Eco Design Fair

Source:Global Times Published: 2017/11/15 18:08:40

Ecologically friendly businesses and organizations gather in Shanghai

This past weekend, tens of millions of people across China were captivated by the myriad of special deals and sales promoted as part of China's so-called Singles' Day sales celebration on November 11, aka 11-11, or Double 11.

This e-commerce extravaganza gave those who do not have a romantic partner the chance to compensate for their loneliness by buying stuff. Alibaba, the Chinese e-commerce giant, saw its record-breaking sales exceeding $25 billion in just 24 hours.

Amidst the blur of blind consumerism, a quiet neighborhood in outlying Shanghai, at the very end of Metro Line 10, saw several hundred concerned citizens spend their Singles' Day differently. They were there to attend the ninth annual Eco Design Fair, held at the aptly named Knowledge and Innovation Community (KIC) Plaza.

The event, which took place over three days, hosted 100 eco-friendly businesses and organizations under the theme of "go plantopia!" in order to highlight trends in plant-based lifestyles and inspire visitors to think about how the choices they make in their daily lives affect the environment.

Vendors offered plant-based alternatives to plastics and other synthetic materials, while forums and workshops aimed to educate others about the benefits of leading an eco-friendly lifestyle. Through these workshops, lectures and classes, participants had the opportunity to learn about topics ranging from the ethics of consuming animals to "acroyoga," an innovative combination of acrobatics and yoga.

The fair also included a vegan market and food stalls encouraging sustainable methods of serving meals by giving discounts to those who brought their own reusable containers and utensils - a stark contrast to all the cardboard and packaging waste caused by Double 11 retailers over the weekend.

Ecological canopy

As part of Saturday's Eco Forum, Professor Li Yifei of NYU Shanghai gave a presentation titled Nature For All: Inclusive Environmentalism From Local Food to Planetary Solidarity, in which he discussed the emerging concept of an ecological canopy.

This canopy takes the idea of the cosmopolitan canopy first suggested by sociologist Elijah Anderson in his book The Cosmopolitan Canopy: Race and Civility in Every Day Life and applies it to the modern environmental movement.

Pointing to public spaces such as Philadelphia's Reading Terminal Market as an example, Anderson described cosmopolitan canopies as spaces where people feel more comfortable talking to each other, breaking down barriers that normally exist in society and giving people the ability to negotiate their relationships with each other.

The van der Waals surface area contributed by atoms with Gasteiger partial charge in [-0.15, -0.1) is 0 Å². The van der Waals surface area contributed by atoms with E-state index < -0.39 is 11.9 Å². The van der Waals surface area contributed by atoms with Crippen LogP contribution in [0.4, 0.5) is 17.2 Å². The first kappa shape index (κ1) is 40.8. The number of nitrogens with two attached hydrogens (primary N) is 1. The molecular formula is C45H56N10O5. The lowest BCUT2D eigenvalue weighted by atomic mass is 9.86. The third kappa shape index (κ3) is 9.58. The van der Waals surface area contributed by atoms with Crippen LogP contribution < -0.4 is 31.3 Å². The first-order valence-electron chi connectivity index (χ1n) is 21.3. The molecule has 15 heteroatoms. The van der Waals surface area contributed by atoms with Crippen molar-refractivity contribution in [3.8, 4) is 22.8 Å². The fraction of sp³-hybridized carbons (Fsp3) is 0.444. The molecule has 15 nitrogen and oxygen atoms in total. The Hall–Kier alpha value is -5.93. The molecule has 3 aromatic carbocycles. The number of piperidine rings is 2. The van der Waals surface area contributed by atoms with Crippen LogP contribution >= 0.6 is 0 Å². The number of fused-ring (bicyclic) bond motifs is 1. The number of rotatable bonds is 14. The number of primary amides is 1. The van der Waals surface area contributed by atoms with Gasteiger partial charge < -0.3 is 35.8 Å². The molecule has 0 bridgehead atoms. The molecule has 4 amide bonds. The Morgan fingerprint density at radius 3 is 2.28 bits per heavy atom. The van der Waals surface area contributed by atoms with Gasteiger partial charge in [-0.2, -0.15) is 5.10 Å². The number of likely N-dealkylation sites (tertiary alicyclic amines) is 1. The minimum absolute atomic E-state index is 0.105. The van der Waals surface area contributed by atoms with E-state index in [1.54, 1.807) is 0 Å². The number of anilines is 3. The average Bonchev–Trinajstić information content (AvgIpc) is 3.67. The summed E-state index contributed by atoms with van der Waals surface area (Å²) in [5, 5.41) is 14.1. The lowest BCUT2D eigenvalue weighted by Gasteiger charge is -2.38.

Professor Li suggests that this idea can be expanded into an ecological canopy, of which the Eco Design Fair might be a good example.

"Nature means very different things to different people, we attach very specific meanings to nature and often we attach very different meanings. The person sitting next to you may think about nature in a very different fashion than you do," said Li.

The sector is based on innovation in technology and design. It is an industry where everyone and everything is moving quickly and everyone is working on their own small part of the puzzle. They might be focused just on finding new ways to reuse old clothing, or trying to perfect the ultimate vegan crepe recipe. On a day-to-day basis, the accomplishments of the larger movement get lost.

Diverse participants

Thus, the Eco Design Fair has become an important part of Shanghai's new green movement. The event gives eco-conscious individuals a chance to meet other like-minded citizens, share perspectives and break down barriers within the movement itself.

The most striking feature of the event, however, was the broad range of ideas represented there in that quite neighborhood, from multinational organizations to local businesses.

Spanning a variety of disciplines including sustainable fashion companies like FINCH Designs and Wobabybasics, environmentally conscious consulting firm PureLiving, and Vegans of Shanghai and Zero Waste Shanghai, which aims to bring awareness to environmental issues in the city.

The attendees themselves were also quite diverse, from expat children participating in tailored workshops to local seniors sitting in on informational lectures to millennial urbanites sampling organic wines. The inclusion of events for attendees of all ages highlights the Eco Design Fair's commitment to educating youth about eco-friendly lifestyles.

After all, children and millennials are the ones who will benefit most from China's new pro-environmental movement.

The story was written by Katie Kelly.

Visitors at the fair Saturday Photo: Katie Kelly


A girl watches a vendor making food at the event. Photo: Katie Kelly



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